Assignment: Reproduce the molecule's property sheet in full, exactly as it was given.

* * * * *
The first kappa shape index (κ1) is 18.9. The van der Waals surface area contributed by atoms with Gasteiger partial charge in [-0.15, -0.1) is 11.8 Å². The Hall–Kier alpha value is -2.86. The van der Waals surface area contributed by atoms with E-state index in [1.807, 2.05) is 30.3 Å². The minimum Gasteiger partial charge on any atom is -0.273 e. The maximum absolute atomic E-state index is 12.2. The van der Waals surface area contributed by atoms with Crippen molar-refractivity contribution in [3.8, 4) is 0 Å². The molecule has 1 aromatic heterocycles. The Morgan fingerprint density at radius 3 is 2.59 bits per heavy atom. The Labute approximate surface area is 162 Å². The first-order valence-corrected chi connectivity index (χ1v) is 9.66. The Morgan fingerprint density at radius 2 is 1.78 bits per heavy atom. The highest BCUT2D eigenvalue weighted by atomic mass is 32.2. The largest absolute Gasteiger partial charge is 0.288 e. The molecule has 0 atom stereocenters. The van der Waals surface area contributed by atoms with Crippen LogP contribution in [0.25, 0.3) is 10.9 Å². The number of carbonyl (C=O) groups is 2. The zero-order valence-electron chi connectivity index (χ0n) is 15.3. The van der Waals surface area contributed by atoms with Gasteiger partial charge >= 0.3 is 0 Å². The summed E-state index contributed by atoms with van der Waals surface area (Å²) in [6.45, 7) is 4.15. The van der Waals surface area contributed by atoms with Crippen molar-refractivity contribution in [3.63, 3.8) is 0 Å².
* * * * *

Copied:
The first kappa shape index (κ1) is 18.9. The van der Waals surface area contributed by atoms with Gasteiger partial charge in [-0.15, -0.1) is 11.8 Å². The Hall–Kier alpha value is -2.86. The van der Waals surface area contributed by atoms with E-state index in [1.807, 2.05) is 30.3 Å². The minimum Gasteiger partial charge on any atom is -0.273 e. The maximum absolute atomic E-state index is 12.2. The van der Waals surface area contributed by atoms with Crippen molar-refractivity contribution in [3.8, 4) is 0 Å². The molecule has 1 aromatic heterocycles. The Morgan fingerprint density at radius 3 is 2.59 bits per heavy atom. The Labute approximate surface area is 162 Å². The first-order valence-corrected chi connectivity index (χ1v) is 9.66. The Morgan fingerprint density at radius 2 is 1.78 bits per heavy atom. The highest BCUT2D eigenvalue weighted by atomic mass is 32.2. The largest absolute Gasteiger partial charge is 0.288 e. The molecule has 0 atom stereocenters. The van der Waals surface area contributed by atoms with Crippen LogP contribution in [0.25, 0.3) is 10.9 Å². The number of carbonyl (C=O) groups is 2. The zero-order valence-electron chi connectivity index (χ0n) is 15.3. The van der Waals surface area contributed by atoms with Gasteiger partial charge >= 0.3 is 0 Å². The summed E-state index contributed by atoms with van der Waals surface area (Å²) in [6.45, 7) is 4.15. The van der Waals surface area contributed by atoms with Crippen molar-refractivity contribution in [3.63, 3.8) is 0 Å².